Thursday, March 29, 2007

Buenos Aires, Argentina: UNESCO blasts Latin American teachers

UNESCO, about the only UN organization that gains any respect at all from the US government, says this about education in Latin America.
Many in the teacher's profession are to be criticized for excessive "corporatismo" (unionism) and through this (unionism) they concentrate their demands on better salaries, they tend to reject performance evaluations, they don't seem seriously dedicated to improving the education of their students and they don't take any responsibility for poor educational performance.
Amen to that, although UNESCO could also be describing the US's NEA as well as Sección 22 and the SNTE. While the boulder I just tossed at the NEA is richly deserved, let me make it perfectly clear that I am well aware that the educational system in the USA cannot be compared to anyone's to our immediate south, or further south, for that matter.

An old friend of mine once made a comment about unions and union contracts that bears remembering. He said, "There was never one single contract signed with one single union in the entire history of the organized labor movement which was not also signed by one management team or another. There were always two sides to the table and never was just one side present at any contract signing" UNESCO, meeting in Buenos Aires, also recognized this and did not hold back on its criticism of Latin American governments' responsibilities for their horrendous educational systems.
Governments have adopted education policies, in the short term, which result in a conspiratorial relationship between teachers unions and governments which yield salary increases and massive amounts spent on training (more days off from the classrooms).

This results in insufficient salary schemes with little public oversight, in a teaching career linked to seniority, in a passive role for individual teachers and a weak dedication to performance as well as the poor education of their students.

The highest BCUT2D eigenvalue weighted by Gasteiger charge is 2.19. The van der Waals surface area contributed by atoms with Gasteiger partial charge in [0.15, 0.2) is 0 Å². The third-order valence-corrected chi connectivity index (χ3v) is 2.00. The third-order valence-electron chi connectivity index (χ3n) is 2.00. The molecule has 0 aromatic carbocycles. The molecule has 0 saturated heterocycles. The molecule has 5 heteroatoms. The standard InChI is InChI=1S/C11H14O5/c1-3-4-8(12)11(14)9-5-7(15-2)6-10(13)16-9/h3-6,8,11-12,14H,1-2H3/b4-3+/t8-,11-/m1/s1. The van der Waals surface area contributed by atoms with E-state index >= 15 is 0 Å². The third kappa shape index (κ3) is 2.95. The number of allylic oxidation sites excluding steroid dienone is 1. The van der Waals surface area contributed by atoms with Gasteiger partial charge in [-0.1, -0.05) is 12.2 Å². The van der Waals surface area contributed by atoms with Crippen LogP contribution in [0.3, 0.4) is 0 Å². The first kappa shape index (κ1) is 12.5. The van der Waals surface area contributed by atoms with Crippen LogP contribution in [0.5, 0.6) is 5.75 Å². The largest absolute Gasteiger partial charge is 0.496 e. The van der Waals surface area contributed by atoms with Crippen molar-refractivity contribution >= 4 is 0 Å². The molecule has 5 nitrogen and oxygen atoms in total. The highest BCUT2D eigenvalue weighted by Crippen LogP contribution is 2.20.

UNESCO proposes (don't hold your breath) the following:

1. Governments must create systems, processes and transparent (oversight) mechanisms for evaluation and accreditation of their colleges of education as well as have the competency of graduates certified by an outside and independent entity.

2. Tutorial systems must be set up to help new teachers confront their classrooms (I'll drink to that), improve teacher performance and convert the colleges of education to professional development centers.

3. Governments must create some sort of performance rating system for prospective new teachers (something other than "Pass/Fail") as well as link starting salaries to that performance rating.

4. Governments must institute teacher salary policies that are subject to oversight and are directly dependent on student performance.

5. When millions of teachers throughout Latin America take to the streets, from Mexico City to Santiago, Chile, in protest of having to actually teach somebody something in order to receive their outrageous pay increases and thereby bringing the economies of various countries and states to a grinding halt, shoot them all, especially in Oaxaca, Mexico.

Just kidding about that last one.

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